Turkey’s S-400 purchase ‘move for security’: Opposition
IYI Party deputy slams US, NATO attitude towards Turkey over its purchase of Russian missile defense system
Turkey’s S-400 purchase is a move to defend its national security against threats surrounding it, an opposition party deputy said Friday.
"We are a state. We preserve our sovereignty rights, and we use them to defend our national security," Yavuz Agiralioglu, the deputy chairman of IYI (Good) Party told Anadolu Agency.
He said that the attitude the U.S. and NATO assumed towards Turkey during the purchase process of Russian S-400 anti-air system has not complied with the “spirit of alliance”.
"Our Foreign Ministry needs to carefully examine whether the U.S. and NATO are trying to push us toward a Russian-Iranian axis on purpose, or if they are trying to push Turkey out of the alliance," he said.
Following protracted efforts to purchase an air defense system from the U.S. with no success, Ankara signed a contract in 2017 to purchase the S-400s from Russia.
The delivery of S-400 components began last week, with 15 shipments of related equipment having landed so far in Turkey over the last six days.
Deliveries are set to continue through April 2020.
Agiralioglu said NATO "has left Turkey alone" against security threats arising from Syria.
"Our relations with NATO had ups and downs before. The procurement process of S-400 missiles begun after our NATO ally U.S. has supplied weapons to PKK/PYD that is just 25 kilometers [15.5 miles] away from our southern border," he stressed.
The U.S. has allied itself with the PKK/YPG to fight Daesh in Syria. Turkey has long objected to the U.S. giving support and weapons to the PKK/YPG/PYD, arguing that using one terrorist group to fight another makes no sense.
"… these weapons were killing our children,” he said. "This means we are not allies anymore, but we are enemies.”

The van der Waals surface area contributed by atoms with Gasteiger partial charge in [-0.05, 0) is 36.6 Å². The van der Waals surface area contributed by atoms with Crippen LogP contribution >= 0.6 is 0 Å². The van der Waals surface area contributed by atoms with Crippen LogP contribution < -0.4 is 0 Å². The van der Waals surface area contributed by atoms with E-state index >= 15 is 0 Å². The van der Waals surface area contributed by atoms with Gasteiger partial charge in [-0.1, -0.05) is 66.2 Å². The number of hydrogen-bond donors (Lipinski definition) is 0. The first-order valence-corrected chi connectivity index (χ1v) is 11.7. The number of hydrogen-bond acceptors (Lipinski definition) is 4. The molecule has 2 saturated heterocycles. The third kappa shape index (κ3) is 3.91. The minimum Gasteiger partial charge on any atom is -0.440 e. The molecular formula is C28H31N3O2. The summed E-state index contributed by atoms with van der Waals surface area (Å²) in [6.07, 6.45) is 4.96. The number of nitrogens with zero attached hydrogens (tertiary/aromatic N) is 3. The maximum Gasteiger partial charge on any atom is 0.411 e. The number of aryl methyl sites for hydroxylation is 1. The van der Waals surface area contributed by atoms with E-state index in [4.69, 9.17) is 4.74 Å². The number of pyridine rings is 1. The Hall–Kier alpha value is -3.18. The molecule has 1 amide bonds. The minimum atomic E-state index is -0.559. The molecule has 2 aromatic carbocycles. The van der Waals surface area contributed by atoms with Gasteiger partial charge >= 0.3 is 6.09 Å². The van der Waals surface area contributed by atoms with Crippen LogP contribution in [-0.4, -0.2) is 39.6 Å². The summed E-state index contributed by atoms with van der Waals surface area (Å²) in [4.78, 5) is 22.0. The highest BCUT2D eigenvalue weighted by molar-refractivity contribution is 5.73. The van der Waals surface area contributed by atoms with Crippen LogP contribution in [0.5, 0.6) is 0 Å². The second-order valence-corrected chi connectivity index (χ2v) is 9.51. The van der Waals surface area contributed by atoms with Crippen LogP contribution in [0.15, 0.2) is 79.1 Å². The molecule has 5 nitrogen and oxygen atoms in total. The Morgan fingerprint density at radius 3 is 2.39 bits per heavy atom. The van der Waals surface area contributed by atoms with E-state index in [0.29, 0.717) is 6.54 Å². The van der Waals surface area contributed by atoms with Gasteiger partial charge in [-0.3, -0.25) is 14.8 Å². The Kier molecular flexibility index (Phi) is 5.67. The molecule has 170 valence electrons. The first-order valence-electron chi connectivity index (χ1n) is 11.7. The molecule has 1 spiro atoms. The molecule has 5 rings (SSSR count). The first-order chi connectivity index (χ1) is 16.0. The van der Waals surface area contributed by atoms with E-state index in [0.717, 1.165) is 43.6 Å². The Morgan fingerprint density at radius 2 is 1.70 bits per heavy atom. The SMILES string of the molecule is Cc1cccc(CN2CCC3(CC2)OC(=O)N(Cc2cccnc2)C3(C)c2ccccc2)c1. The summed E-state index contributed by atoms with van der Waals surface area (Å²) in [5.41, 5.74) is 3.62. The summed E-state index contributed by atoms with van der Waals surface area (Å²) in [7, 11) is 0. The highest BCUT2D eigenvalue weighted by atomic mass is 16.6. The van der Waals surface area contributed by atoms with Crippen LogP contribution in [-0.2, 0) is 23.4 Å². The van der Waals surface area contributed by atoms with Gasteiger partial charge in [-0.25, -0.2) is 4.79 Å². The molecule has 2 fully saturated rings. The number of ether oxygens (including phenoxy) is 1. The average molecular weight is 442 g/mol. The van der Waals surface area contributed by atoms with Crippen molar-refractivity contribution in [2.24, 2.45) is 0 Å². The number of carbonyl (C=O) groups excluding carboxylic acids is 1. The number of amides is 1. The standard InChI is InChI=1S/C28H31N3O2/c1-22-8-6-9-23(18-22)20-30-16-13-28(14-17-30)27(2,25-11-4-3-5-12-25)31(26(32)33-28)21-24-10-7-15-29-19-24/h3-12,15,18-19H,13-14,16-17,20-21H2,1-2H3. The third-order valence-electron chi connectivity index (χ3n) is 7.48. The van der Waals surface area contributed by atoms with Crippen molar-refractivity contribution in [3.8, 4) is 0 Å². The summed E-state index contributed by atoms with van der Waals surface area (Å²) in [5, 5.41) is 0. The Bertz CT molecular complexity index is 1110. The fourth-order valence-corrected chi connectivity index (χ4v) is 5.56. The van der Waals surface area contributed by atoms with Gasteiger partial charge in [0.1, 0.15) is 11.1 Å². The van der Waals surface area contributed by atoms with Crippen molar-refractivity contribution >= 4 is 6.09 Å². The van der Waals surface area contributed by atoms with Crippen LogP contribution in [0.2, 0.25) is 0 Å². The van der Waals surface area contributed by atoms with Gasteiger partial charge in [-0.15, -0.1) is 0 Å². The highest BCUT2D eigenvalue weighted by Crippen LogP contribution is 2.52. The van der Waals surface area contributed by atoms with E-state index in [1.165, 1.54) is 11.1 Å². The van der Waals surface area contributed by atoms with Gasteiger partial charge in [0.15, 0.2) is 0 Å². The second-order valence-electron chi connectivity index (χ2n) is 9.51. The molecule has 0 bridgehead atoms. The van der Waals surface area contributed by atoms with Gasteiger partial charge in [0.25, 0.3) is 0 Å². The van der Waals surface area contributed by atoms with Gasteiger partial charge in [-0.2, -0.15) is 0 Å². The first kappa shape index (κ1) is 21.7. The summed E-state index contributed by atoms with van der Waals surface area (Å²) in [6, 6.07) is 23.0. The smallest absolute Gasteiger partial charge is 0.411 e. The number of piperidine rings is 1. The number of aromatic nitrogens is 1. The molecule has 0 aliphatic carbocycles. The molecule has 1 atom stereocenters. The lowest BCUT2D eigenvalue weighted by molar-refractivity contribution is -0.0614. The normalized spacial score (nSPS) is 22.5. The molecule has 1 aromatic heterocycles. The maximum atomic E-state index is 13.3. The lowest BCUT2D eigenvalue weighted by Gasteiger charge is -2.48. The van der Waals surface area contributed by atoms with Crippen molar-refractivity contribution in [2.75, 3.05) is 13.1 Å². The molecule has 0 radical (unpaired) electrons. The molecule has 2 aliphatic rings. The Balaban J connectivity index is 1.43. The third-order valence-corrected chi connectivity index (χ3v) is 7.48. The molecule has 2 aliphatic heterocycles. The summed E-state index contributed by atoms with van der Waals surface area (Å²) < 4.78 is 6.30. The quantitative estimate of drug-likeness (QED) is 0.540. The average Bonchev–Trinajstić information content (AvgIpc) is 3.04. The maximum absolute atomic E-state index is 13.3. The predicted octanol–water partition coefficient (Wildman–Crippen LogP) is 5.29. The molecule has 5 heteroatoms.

The U.S. pledged to track all weapons sent to the PKK/PYD and share the information with Turkey.
However, Turkey’s National Security Council said in June 2017 that some weapons sent to Syria had been seized in raids on the PKK in Turkey.
"It is impossible for us to take a even a tiny step back from our rights in the Eastern Mediterranean," Agirlioglu said.
"If we take a step back, we let our sovereignty rights be violated," he stressed.
The opposition deputy expressed support for President Recep Tayyip Erdogan over the Eastern Mediterranean issue.
"We can discuss Erdogan's domestic policy. However, we should band together -- I am not referring just to the S-400 issue -- for the security issues related to our state and all of our nation," he added.
Turkey has consistently contested the Greek Cypriot administration’s unilateral drilling in the Eastern Mediterranean, asserting that the Turkish Republic of Northern Cyprus (TRNC) also has rights to the resources in the area.
Since this spring, Ankara has sent two drilling vessels -- Fatih and most recently Yavuz -- to the Eastern Mediterranean, asserting the rights of Turkey and the TRNC over the resources of the region.
The Turkish-flagged drillship Fatih launched offshore drilling operations this May in an area 75 kilometers (42 nautical miles) off the western coast of the island of Cyprus.
Athens and Greek Cypriots have opposed the move, threatening to arrest the ships’ crews and enlisting EU leaders to join their criticism.
In 1974, following a coup aiming at Cyprus’ annexation by Greece, Ankara had to intervene as a guarantor power. In 1983, the TRNC was founded.
The decades since have seen several attempts to resolve the Cyprus dispute, all ending in failure. The latest one, held with the participation of the guarantor countries -- Turkey, Greece, and the U.K. -- ended in 2017 in Switzerland.Anadolu Agency website contains only a portion of the news stories offered to subscribers in the AA News Broadcasting System (HAS), and in summarized form. Please contact us for subscription options.